Nino Schurter on Sharkas Playground at 2012 World Cup
Defending Champion Julie Bressett rides the rocks at 2012 World Cup
The Elite women's race is wide open, with five or six strong contenders for the title. Defending champion Julie Bressett of France has returned strongly from a broken clavicle early in the season. Slovenia's Tanja Zakelj leads the World Cup after winning two events and is the most consistent rider. Katerina Nash (Czech Republic) is coming off the first World Cup win of her career, and Maja Wloszczowska (Poland), third in the World Cup standings, can never be discounted. Canada's top two women, Catharine Pendrel and Emily Batty, both battled injury and sickness earlier in the season, but both are healthy here, and have been improving steadily, so either could be a medal threat, since both have been on the podium here in the past. They are joined by Andreanne Pichette, Amanda Sin, Sandra Walter and Mikaela Kofman.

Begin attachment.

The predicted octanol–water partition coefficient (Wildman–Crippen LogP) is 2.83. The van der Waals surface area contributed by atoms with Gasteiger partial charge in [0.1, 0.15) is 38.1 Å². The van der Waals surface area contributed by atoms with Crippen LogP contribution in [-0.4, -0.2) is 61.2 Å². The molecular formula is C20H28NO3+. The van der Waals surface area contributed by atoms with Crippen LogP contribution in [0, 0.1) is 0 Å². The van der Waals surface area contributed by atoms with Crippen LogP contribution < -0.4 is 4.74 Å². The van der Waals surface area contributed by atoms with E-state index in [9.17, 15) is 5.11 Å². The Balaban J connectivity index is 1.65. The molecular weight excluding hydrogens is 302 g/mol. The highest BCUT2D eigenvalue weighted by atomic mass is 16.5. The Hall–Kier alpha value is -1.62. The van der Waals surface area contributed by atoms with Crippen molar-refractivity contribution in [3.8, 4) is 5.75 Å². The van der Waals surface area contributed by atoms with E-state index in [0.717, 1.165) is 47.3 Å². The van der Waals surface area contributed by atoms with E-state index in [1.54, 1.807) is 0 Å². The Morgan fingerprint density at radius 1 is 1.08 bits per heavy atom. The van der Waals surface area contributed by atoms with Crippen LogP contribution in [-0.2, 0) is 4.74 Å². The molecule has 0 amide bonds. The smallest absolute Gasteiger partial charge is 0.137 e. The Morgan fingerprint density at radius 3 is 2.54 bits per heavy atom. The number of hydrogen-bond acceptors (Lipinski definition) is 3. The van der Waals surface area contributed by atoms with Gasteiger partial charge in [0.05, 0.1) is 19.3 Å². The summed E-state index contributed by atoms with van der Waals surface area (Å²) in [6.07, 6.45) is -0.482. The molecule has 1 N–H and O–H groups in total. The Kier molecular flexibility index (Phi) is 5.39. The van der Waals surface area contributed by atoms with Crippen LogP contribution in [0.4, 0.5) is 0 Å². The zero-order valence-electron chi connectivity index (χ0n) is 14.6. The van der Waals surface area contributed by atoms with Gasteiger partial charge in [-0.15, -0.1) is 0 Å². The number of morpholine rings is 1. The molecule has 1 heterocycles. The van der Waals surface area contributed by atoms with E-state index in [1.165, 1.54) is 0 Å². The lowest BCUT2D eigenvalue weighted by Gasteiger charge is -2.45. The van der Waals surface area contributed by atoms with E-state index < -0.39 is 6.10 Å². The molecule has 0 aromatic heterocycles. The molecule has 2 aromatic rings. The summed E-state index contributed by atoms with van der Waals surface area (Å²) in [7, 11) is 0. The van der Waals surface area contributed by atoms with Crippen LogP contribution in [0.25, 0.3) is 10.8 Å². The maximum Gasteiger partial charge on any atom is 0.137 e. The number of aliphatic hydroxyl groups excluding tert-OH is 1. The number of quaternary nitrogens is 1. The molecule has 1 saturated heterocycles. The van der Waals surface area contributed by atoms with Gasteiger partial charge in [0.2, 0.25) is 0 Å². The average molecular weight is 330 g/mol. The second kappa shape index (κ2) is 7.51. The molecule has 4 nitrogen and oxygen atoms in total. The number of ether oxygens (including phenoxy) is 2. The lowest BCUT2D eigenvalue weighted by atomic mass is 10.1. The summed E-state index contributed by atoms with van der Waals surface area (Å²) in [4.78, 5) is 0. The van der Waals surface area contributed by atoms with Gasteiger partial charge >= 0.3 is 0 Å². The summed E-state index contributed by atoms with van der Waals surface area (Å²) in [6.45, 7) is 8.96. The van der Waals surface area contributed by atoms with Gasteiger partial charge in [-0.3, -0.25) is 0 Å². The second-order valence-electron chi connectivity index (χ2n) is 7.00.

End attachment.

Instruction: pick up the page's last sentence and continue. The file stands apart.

On Sunday morning, after the Cross-country races have finished, the riders will line up again for the Eliminator, the newest world championship discipline, only in its second year. The top 32 riders in the men and women from qualifying runs will race in heats of four riders at a time on a short, very technical course, with the top two riders moving on to the next round. The top four in the men and women will race for the world titles.
Alexandra Engen (Sweden), the defending women's champion, has been the most consistent rider all season, but she will face stiff competition from her team mate Jenny Rissveds, as well as Eva Lechner (Italy) and Jolanda Neff (Switzerland). Canada has entered a full slate of riders - Pendrel, Batty, Pichette, Andreane Lanthier-Nadeau, Rachel Pageau, Maghalie Rochette and Laura Bietola.